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Garner Thémoin Award to Martin Montanti

The International Federation of Purchasing and Supply Management has selected Martin Montanti, Vice President of Corporate Services for Southern Health – Santé Sud, as the recipient of its prestigious Garner Themoin Award, presented to an individual whose unselfish, sincere and persistent efforts have furthered the advancement of the supply chain profession.

Montanti never chose to go into the profession, rather the profession chose him.

From the beginning, he thought he’d follow his father, a steamfitter, into the family business. By the time he had some schooling under his belt, the industry was laying off, so he took a job as a dispatcher for a United States Trucking Company.

Looking for a change, he then went to work for a wholesale baking supply company, where he learned the value of the dollar from the owner of the company. He started in the warehouse, but when the company was forced to move in a new direction, becoming a commercial bakery, he relocated to the office. He started doing a little purchasing and saw the company grow from $1.5 million in sales to $15 million. He even did a stint running the bakery operations for 6 months but found purchasing to be his niche.

After deciding this was the career he wanted, Montanti enrolled in the supply chain management accreditation program, which helped him to see other opportunities and landed him a job in the aerospace industry.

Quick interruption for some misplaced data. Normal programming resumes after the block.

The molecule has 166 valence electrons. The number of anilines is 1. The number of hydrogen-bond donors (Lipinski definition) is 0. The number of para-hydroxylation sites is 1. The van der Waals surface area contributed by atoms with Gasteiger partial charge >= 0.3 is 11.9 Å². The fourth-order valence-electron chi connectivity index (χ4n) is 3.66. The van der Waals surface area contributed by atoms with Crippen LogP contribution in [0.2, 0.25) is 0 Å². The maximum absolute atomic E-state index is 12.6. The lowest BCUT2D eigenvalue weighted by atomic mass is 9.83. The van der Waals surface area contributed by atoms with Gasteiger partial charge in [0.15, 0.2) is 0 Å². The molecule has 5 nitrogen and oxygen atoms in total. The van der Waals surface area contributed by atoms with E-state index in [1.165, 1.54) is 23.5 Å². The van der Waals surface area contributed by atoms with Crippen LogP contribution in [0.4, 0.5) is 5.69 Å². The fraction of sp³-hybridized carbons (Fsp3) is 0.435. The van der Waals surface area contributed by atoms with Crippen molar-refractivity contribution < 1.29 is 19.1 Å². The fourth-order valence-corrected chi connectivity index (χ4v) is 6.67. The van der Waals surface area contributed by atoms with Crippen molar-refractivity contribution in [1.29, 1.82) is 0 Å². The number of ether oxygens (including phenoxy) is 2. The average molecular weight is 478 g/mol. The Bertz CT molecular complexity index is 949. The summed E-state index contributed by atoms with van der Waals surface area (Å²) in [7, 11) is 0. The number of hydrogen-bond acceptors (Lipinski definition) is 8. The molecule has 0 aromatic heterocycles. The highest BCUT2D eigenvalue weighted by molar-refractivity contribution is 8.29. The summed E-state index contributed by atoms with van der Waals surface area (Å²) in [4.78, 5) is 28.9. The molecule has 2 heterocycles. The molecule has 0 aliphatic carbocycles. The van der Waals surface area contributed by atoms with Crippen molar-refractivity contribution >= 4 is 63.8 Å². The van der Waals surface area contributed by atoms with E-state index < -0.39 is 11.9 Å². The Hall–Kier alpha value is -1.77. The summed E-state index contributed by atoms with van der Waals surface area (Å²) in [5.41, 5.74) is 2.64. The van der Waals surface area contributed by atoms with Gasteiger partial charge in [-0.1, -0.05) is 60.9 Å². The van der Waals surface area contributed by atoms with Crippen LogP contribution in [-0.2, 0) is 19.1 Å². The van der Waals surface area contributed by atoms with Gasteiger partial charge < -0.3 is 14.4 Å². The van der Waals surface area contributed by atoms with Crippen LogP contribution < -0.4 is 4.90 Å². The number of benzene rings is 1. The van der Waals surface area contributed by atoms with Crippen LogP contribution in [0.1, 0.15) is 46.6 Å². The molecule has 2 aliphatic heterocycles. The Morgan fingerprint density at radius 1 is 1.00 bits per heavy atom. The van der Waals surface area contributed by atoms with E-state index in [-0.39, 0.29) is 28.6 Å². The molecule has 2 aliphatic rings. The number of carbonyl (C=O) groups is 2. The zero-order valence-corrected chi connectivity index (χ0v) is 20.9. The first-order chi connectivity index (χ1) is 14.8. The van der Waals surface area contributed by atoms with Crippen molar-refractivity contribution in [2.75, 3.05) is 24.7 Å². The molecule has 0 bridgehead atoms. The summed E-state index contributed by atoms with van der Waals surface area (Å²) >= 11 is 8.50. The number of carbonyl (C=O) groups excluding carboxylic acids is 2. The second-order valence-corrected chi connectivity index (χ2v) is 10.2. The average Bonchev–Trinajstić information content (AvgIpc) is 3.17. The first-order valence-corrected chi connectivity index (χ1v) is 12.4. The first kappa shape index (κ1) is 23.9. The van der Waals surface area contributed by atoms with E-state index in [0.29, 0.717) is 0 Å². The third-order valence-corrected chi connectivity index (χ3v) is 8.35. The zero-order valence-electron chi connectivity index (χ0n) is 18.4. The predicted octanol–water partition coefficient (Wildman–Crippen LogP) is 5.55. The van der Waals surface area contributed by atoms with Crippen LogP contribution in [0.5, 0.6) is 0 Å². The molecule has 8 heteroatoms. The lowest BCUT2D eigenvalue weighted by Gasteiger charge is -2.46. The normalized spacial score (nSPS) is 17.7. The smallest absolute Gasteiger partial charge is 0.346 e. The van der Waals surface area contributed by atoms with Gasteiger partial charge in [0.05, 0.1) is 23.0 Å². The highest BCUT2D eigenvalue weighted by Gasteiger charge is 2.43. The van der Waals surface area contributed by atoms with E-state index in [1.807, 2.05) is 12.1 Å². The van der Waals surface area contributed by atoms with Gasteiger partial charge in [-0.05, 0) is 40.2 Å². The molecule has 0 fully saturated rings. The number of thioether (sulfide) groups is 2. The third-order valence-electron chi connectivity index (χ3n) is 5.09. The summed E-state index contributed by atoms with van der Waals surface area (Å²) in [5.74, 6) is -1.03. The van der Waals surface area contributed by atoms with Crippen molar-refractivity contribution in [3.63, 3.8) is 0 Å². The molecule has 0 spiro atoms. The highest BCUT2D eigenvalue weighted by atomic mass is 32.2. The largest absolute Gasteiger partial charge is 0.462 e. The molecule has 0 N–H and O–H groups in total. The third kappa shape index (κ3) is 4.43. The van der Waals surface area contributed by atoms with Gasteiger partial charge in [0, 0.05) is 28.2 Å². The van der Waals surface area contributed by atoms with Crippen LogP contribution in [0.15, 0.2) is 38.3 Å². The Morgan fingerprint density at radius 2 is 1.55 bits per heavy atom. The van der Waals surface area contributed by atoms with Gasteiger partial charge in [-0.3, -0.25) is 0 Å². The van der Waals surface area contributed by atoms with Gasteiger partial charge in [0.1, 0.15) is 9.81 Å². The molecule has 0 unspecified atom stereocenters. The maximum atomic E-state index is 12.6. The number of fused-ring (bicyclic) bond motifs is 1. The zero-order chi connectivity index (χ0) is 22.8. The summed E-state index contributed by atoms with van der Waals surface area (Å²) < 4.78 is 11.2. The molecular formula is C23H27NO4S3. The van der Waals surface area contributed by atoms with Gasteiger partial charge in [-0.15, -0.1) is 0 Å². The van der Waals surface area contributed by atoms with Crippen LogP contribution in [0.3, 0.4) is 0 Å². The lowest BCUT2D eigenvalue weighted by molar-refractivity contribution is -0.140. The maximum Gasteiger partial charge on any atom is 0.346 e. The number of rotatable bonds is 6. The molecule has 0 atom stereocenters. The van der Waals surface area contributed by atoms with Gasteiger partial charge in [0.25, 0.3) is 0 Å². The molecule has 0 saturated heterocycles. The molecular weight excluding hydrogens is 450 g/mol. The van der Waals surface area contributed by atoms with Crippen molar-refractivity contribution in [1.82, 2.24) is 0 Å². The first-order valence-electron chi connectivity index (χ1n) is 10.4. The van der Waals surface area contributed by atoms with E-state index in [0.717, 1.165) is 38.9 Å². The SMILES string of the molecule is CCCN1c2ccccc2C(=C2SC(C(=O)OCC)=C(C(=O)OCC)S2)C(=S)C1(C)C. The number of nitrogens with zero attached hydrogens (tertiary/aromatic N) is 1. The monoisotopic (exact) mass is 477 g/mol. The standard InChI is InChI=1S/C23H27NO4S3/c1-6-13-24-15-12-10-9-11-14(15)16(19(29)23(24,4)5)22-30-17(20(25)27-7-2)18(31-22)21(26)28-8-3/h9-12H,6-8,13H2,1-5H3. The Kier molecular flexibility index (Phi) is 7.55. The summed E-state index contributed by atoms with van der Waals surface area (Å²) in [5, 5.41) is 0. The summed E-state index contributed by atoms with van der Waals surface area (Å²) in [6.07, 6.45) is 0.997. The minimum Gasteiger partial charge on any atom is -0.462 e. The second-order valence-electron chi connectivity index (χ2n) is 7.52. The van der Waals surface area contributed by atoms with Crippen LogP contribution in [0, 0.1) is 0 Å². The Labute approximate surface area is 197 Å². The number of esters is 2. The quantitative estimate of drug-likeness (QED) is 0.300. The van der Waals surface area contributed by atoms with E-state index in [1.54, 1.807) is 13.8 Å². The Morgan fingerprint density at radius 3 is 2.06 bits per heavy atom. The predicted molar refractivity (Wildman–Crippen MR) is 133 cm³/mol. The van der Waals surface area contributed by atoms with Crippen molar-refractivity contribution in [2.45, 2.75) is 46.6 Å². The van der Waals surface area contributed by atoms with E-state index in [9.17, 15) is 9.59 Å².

Standard Aero saw him as an expert, even though he’d only taken one course up until then. But over the years, he worked hard by completing and receiving his designation in supply chain management. During his time at Standard Aero he earned the reputation as Canada’s “inventory guru” by reducing inventory from $80 million to $30 million, while at the same time sales were boosted to $200 million from $120 million. While at Standard Aero, he also performed the process engineering role for a 3 year period as they redesigned their materials management department into product unit supply cell. One major accomplishment in the supply chain design was combining the purchasing, inventory planning and account payable functions into one role creating a seamless process that provided better customer service and a reduction in processing time.

Continuing to seek new challenges, but feeling pidgeon-holed by his accomplishments, Montanti was wooed away by flamboyant businessman Michael Shamray, who within an 18-month time span grew his business from three millwork/cabinetry companies to 10 companies, including radio and TV stations, a hotel in Jamaica and boating and gaming interests.

But the story didn’t have a happy ending. Shamray declared bankruptcy, putting everyone out of work.

For Montanti, the experience left him bitter and having a very sour taste in his mouth for private industry.